Research by a team from Firat University, Turkey has shown that tin coated copper can generate electricity from algae using a ‘multi-anode sediment microbial fuel cell’ (SMFC). The fuel cell recorded a high-power density of 2,965mW/m2 – the highest power density reported in studies of SMFC technology to date.
Fuel cells convert chemical energy into electricity through a pair of redox reactions. The cells require a continuous supply of fuel (such as hydrogen) and oxygen (from air) to allow this energy conversion. Microbial fuel cells (MFCs) follow a similar theory, but bacteria drive the reaction by transferring electrons from the cathode to the anode to maintain the electric current. In an SMFC, soil or organic rich material surrounds the anode and contains the fuel that bacteria can convert to electricity, replacing the hydrogen in the simple fuel cell. MFCs work well in mild conditions (ambient-40⁰C, pH 7), small scales and low power applications such as, for example, wireless sensors. Additionally, as any organic material can be used to feed MFCs, waste material from wastewater treatment plants could be used to power the cells.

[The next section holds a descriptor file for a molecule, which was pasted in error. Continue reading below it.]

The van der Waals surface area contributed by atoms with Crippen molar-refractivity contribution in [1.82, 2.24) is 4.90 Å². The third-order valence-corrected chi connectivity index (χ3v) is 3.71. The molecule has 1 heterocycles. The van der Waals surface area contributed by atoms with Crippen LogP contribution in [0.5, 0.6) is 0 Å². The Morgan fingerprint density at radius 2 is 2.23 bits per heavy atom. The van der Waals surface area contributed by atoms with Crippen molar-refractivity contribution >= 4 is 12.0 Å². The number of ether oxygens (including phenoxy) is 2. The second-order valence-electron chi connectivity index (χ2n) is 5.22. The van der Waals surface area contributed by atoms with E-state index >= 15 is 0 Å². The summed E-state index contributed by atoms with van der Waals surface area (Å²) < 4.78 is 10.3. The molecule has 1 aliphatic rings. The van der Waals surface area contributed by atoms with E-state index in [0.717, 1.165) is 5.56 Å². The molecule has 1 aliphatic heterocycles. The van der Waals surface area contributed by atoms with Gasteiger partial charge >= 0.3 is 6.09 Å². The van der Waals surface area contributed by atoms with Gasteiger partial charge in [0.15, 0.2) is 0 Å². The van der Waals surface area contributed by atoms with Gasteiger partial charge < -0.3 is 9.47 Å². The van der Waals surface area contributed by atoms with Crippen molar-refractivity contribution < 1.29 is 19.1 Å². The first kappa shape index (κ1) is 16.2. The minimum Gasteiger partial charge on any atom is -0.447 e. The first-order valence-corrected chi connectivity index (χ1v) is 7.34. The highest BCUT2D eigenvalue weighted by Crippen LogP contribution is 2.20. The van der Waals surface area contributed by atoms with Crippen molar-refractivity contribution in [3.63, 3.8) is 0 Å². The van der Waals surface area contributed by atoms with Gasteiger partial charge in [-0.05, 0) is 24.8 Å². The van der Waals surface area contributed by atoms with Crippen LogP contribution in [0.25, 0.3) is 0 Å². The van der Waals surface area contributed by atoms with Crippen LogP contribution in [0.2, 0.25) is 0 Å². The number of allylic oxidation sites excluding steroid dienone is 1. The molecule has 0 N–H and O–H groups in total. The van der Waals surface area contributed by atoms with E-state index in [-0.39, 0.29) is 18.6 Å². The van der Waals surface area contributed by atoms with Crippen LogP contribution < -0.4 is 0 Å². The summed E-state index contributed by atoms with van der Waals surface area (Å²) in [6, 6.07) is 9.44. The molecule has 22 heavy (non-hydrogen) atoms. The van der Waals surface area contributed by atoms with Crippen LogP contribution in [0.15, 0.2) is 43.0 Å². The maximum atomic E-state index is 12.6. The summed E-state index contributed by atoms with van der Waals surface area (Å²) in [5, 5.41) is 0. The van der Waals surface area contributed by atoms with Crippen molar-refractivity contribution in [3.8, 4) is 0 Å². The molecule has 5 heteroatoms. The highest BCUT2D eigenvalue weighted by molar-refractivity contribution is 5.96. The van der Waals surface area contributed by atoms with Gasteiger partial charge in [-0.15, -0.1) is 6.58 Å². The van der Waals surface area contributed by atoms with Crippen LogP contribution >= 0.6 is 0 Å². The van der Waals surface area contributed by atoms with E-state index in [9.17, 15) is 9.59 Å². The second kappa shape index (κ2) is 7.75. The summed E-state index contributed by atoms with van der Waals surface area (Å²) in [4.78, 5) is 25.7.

Research from the Turkish team uses tin in the SMFC anode as a ‘Tin Coated Copper Mesh’ TCCM. The mesh is an interlock weft of tin coated copper wire with an average hole size of less than 1mm. The tin content of the mesh is 37.92%. To create the fuel cell, three TCCM sheets connected by copper wire are submerged at 2cm intervals in the mixed algae-containing anode medium. This medium was generated from the Kehli stream in Turkey, which receives discharge of treated urban wastewaters. A 2cm thick sand layer was placed above the anode medium to separate it from the cathode medium above. A platinum-coated titanium mesh formed the cathode. After ten days of operation, the SMFC voltage reached 360 mV and stabilised around this value for another fifty days. Additionally, SMFC power density (energy per unit volume) reached 2,965mW/m2, the highest power density ever achieved in SMFC studies.
These results demonstrate the power generation potential of tin containing SMFCs. Further analysis demonstrated that the TCCM was a suitable bioanode for SMFC applications. The researchers did find some issues including formation of a thin biofilm on the cathode, and formation of bubbles in the anode medium. Minor tweaks and regular cleaning could reduce these issues and maintain the electricity generating capacity of this system for a longer period.
Our view: In the near future, the global microbial fuel cell ‘MFC’ market is expected to grow rapidly. The market was worth $8.6 million in 2017 and is forecast to grow at CAGR 11.2% to 2026. However, the low power generation capacity of MFCs compared to other power sources may limit this growth. Applications with dual function, such as wastewater treatment alongside power generation, therefore, hold the greatest potential use for MFCs. The record power densities recorded in this study seem to put tin at the forefront of this exciting new field.